The purpose of the All Pointe Against Bullying campaign is to raise awareness of the excessive amount of bullying that takes place in schools and the workplace as well as the different ways in which it happens. Our goal is to educate students, administrators, and staff on how to detect warning signs that can prevent bullying as well as knowing how to respond when an incident occurs.
Bullying takes a toll on our mental/physical health and can impact children the same way it impacts adults. Studies have shown that bullying affects our social skills, work ethic, and self-esteem. It has been found to cause depression, anxiety, and in extreme cases, suicide.
Here at All Pointe, our aim is to educate individuals on how to behave appropriately by teaching them how to treat their fellow peers and coworkers. Furthermore, we wish to encourage people to seek help if they are a victim of bullying. If we can put an end to bullying at a young age, our society will drastically improve.
How You Can Help
You can help end bullying by following some very basic steps:
• Know the difference between acceptable and unacceptable behavior exhibited by your classmates/coworkers. If it is safe and appropriate to do so, encourage your peers to evaluate what they have said or done and educate them on why the behavior is not acceptable.
• Report any unwanted or inappropriate behavior to your superior. In school, this could be a teacher, a guidance counselor, or any other trusted adult that works at the school. At work, this could be your direct supervisor. If needed, it is acceptable to go up the chain of command or even to a law enforcement officer. These complaints are taken very seriously and will never go unheard.
Types of Bullying and Harrassment you Could be Exposed to Without Realizing :
When an individual or a group of people repeatedly and intentionally cause harm to another person or group of people who feel helpless to respond
The use of electronic communication to bully an individual, which is typically done by sending messages of an intimidating or threatening nature
A hostile environment can result from the unwelcome conduct of supervisors, co-workers, customers, contractors, or anyone else with whom the victim interacts with on the job. The unwelcome conduct renders the workplace atmosphere intimidating, hostile, or offensive
The practice of illegally transporting people from one location to another, typically for the purposes of forced labor or sexual exploitation
Signs your child or someone you know is being bullied at school
• Reluctance to get out of bed
• Changes in sleeping or eating patterns
• Complaints of stomach aches or unexplained pain
• Reluctance to go to school
• Frequent mood swings, tantrums, and anxiety
• Requests extra pocket money or food
• Fear of walking to school or changes of their route without warning
• Arriving home hungry
• Unexplained bruises, scratches, and or cuts
• Missing or damaged clothes and / or possessions
• Unwillingness to discuss what is wrong
What you as a Parent Can Do
- • Stay Calm-Stay Positive: Your child will not feel that they can confide in you in the future if you initially react with anger
- • Talk with the School: Make sure the administrators and teachers at your child’s school are aware of what is going on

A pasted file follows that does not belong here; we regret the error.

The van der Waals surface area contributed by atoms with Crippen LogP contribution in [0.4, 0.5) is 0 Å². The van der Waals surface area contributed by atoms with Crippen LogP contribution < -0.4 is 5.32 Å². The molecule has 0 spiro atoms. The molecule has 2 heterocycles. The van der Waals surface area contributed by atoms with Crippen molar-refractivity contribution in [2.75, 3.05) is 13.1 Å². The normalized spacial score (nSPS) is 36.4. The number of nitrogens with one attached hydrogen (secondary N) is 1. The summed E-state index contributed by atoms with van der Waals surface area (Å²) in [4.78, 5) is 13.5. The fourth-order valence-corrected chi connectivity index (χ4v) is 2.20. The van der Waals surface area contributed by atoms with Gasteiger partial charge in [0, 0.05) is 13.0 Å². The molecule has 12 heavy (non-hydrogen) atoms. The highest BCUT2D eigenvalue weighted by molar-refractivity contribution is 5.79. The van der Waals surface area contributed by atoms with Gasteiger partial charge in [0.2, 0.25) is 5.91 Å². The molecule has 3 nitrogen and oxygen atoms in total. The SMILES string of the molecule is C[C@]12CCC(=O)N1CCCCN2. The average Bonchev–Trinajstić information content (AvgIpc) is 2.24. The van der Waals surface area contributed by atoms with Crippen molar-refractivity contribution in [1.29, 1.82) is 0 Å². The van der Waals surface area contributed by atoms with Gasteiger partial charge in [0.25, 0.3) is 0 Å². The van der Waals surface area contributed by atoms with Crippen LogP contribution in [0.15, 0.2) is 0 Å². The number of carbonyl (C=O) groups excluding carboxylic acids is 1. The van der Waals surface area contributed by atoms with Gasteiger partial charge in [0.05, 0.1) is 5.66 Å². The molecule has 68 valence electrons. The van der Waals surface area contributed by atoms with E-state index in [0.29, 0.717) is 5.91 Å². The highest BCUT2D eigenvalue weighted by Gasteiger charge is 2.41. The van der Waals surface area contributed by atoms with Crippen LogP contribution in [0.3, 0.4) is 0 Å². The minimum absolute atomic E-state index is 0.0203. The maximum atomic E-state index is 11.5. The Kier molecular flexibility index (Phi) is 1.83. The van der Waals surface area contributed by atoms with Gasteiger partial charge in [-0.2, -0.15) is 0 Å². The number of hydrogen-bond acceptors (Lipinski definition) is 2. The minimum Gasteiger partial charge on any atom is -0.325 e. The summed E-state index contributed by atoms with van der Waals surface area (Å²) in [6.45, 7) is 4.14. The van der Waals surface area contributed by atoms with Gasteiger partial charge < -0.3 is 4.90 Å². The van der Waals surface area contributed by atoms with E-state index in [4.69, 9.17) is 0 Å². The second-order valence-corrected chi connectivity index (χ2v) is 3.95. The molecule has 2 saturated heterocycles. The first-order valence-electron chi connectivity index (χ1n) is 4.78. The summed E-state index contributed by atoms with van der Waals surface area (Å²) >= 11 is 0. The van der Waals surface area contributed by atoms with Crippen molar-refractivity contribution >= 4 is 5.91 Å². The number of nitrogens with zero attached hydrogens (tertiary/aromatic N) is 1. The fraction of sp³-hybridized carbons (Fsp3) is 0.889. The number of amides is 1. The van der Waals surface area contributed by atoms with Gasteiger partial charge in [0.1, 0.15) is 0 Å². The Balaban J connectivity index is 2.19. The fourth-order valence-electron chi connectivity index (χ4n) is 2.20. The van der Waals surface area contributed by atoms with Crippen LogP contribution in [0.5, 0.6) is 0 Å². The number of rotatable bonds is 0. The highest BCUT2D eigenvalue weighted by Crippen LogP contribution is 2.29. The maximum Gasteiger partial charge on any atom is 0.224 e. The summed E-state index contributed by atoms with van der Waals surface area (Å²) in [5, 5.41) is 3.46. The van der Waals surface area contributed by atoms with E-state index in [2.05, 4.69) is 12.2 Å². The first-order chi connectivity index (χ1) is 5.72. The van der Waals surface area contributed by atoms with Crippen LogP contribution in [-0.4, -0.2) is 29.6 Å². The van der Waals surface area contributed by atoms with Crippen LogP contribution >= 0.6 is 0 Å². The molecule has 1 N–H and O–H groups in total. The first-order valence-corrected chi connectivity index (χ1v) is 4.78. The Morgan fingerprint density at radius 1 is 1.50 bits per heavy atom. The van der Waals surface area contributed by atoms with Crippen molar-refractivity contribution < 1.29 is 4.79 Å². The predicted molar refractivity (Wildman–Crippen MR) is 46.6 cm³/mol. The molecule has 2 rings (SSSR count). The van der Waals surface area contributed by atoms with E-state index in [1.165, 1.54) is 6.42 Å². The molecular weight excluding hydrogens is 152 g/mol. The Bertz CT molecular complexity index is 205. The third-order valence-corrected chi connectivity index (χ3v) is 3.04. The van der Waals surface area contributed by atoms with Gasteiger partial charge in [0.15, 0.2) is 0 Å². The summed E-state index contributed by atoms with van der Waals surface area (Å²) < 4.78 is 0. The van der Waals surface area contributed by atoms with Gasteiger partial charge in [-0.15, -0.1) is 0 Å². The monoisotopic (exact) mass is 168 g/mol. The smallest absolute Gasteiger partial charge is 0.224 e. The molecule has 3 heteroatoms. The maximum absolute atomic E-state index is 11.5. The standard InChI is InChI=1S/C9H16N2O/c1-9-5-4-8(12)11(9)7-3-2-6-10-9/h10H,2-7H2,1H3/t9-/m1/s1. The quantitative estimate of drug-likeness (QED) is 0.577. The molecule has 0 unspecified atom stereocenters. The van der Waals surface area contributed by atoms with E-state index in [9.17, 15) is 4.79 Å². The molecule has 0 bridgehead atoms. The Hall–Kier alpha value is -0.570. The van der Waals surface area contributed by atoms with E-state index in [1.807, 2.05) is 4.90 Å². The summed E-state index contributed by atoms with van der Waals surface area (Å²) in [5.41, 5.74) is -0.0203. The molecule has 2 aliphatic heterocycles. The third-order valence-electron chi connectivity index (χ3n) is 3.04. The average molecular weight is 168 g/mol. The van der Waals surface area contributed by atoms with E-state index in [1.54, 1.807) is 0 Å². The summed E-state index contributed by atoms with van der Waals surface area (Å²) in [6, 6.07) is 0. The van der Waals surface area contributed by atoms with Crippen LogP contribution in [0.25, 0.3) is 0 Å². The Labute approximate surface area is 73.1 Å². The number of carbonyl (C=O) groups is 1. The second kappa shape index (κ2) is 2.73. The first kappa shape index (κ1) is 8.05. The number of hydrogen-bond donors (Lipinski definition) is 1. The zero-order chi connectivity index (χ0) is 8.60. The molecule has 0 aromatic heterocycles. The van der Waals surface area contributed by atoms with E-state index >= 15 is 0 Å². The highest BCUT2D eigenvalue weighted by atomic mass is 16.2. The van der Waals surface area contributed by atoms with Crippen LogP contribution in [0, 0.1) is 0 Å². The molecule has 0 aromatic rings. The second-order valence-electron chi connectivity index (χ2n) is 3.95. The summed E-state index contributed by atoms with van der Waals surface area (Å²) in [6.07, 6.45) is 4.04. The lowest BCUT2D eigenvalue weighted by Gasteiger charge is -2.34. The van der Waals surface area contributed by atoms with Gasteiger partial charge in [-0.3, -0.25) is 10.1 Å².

- • Talk to Your Child: Assure your child that they can always come to you when something happens
- • Seek Help on Behalf of Your Child: Ask your child if they would like to speak with their guidance counselor or a therapist. Call local authorities if necessary
- • DO NOT Schedule a Meeting with the other students Involved
What You Can Do
Types of Harrassment
- Discriminatory: Harassment for reasons such as race, gender, religion, age, disability, or sexual orientation
- Personal: Any behavior that creates an intimidating or hostile environment such as offensive jokes, humiliation, inappropriate comments or gestures, and intimidating actions
- Psychological: Examples include belittling victim’s ideas and contributions, discrediting victims, or spreading rumors about them
- Power: When the harasser uses their authority to intimidate someone. Actions include assigning tasks with deadlines that are impossible to meet and intrusion on personal life (i.e. taking work home)
- Retaliation: When the attacker finds out who made a complaint about them and prevents that person from making further complaints through threats or manipulation
- Sexual Harassment: Examples include sexual comments, jokes, questions or gestures, invading space in a sexual way, inappropriate touching, and offering new opportunities in return for sexual favors
How You Can Help
As a Boss:
- Train your staff on what is / is not appropriate.
- Advise employees of their rights.
- Provide a safe and confidential place for your employees to go to talk to someone.
As an Employee:
- Be aware of your rights
- Report any abuse or harassment to a trusted individual
- Keep evidence or a log of each time the abuse or harassment occurs
- Unexplained absences from school.
- Suddenly dresses inappropriately.
- Dating someone much older than them.
- Signs of physical abuse such as burns, cuts, or bruises.
- Showing signs of gang affiliation (gang symbols, aggressive notebook drawings, or wearing only certain colors).
- Invites friends to where they hang out with their new crowd.
What You Can Do
- Call 911 immediately.
- Call Human Trafficking Hotline at 1-888-373-7888 or text at 233733 or chat online at www.humantraffickinghotline.org/chat
Crisis Text Line (U.S. Only)
text HELLO to 741741
National Center for Mental Health Promotion and Youth Violence Prevention